Te aari ala- ehkäistä
That translates from Finnish to mean “you’re under arrest.” Yes, this is it. My Life of Crime, Part Two.
When I was in my late forties (about four years ago, give or take), I somehow thought it would be a good idea to invest my money along with six Finnish guys and buy an electronics manufacturing company in Finland from its Swedish owners. The Swedes are, well … liberal, and the company was, well … broke. Now the Swedes couldn’t just put it out of its misery and leave all those people unemployed, could they? So they decided to sell it at a “good” price, and we decided to buy it. The fact that I worked for the Swedes at the time and knew the company thoroughly should have given me a clue, but it didn’t.
Here’s one vignette that tells a lot about the work environment. Before we bought it, a new president was brought in from outside the company into turn it around. As a welcome gift, the workers gave him a copy of Karl Marx’s Das Kapital. (For all you kids who enjoy this blog, that’s Marx as in Marxism. You remember Communism, right? The Cold War? No? How old am I?) Anyway, that was another clue.
In any event, over the following years I made many trips to Finland, developed some very good friendships with people there, and basically loved the place. Even in the winter when the sun was just twilight at noon. Balancing that, you could get tee times at 2 AM during the summer.
On this particular trip, we were celebrating something – I don’t remember what because the Finns will celebrate Tuesday given the chance – and going to a restaurant on the Baltic coast. It was decided that we would charter a couple of boats to take us there and see the beautiful archipelago off the coast city of Turku, where our company was headquartered. Well, it was rainy and foggy and we couldn’t see port from starboard, so we stayed below deck drinking.
The captain stayed on deck drinking and that explains why he dropped us off in some customs exclusion zone where we were prohibited for fear we would hijack one of the several thousand Toyotas parked there and sneak it through without paying duty. By the way, a parking lot full of brand new Toyotas should have told us all we weren’t at the restaurant, but as I said, we’d stayed below deck drinking.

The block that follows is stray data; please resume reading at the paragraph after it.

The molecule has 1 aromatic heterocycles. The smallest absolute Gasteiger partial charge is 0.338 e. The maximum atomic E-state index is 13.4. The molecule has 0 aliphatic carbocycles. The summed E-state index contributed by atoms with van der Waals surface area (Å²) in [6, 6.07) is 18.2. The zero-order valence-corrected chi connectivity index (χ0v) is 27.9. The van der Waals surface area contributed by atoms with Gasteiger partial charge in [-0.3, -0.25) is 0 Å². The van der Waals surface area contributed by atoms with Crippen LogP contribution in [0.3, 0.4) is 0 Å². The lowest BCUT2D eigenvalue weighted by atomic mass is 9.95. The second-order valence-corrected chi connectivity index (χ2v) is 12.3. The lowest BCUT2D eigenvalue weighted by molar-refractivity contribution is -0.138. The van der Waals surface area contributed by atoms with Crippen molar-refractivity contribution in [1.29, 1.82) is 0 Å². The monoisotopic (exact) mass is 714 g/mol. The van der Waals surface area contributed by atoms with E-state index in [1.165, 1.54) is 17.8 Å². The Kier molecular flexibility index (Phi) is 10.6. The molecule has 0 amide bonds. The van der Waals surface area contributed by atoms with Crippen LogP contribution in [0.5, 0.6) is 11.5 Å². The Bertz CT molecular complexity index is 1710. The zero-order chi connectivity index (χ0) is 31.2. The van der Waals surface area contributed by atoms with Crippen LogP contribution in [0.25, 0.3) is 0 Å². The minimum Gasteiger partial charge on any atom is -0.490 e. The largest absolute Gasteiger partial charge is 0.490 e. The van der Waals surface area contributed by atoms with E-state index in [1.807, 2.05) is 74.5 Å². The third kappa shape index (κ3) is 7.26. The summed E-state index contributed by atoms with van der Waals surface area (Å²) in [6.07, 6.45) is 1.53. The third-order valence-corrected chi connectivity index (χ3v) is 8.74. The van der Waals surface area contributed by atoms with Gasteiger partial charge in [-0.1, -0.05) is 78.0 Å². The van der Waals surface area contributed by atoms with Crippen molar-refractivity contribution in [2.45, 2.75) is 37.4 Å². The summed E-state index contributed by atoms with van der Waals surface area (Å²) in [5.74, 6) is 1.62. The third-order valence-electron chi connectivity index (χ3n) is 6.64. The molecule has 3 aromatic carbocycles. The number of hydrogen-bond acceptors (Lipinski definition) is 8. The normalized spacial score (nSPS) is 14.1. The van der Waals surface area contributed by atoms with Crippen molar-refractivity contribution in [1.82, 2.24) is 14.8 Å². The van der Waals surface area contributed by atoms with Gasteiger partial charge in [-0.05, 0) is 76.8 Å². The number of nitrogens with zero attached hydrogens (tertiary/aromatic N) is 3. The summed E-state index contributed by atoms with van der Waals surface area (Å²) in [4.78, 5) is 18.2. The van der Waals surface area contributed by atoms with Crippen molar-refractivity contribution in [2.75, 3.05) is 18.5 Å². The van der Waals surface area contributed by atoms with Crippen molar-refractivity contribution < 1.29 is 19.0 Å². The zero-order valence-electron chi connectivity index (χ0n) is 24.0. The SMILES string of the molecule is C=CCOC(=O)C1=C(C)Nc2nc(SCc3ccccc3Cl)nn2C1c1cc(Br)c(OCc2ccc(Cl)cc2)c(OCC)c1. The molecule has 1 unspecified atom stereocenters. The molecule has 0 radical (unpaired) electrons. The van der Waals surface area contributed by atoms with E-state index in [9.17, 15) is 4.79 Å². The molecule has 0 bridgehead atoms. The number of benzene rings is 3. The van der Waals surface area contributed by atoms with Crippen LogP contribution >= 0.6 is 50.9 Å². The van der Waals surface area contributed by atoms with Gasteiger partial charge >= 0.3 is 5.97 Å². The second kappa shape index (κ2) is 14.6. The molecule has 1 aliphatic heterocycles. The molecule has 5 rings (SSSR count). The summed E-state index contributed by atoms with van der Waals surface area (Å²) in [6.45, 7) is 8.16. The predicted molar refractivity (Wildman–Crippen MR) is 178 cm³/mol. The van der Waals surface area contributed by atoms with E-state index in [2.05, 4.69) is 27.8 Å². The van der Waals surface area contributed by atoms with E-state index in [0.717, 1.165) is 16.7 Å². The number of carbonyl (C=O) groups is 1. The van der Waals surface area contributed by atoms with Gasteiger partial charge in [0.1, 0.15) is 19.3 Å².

Cut to the chase here – the police took a dim view of our spying or whatever they thought we were doing and loaded us into a Toyota van (what else?) and hauled us off to the little cop station in Naantali. On the way, my friend Jukka Salomaa decided that they would confiscate the film from my camera because we obviously had illicit pictures of Toyotas. So he whispers “Pssst, gimme your camera,” or the equivalent in Finglish. I did, and he actually huddled on the floor and swapped out the film for a fresh cartridge.
I was sure this would be seen and construed as an admission of guilt of something, and spent the rest of the ride trying to think about how I would explain this to the American counsel when I called him from jail. It’s a good thing he did it, because they did take the film from the camera, and we would never have had this shot of me in the bowels of a Finnish boat, getting drunk on Lahden, a Finnish beer, while Tuomo Saarinen cuddled a bottle of Finlandia vodka.
PS. If you haven’t already figured it out or gone to babelfish for a translation, kaksi means two in Finnish. I don’t know what it means in English.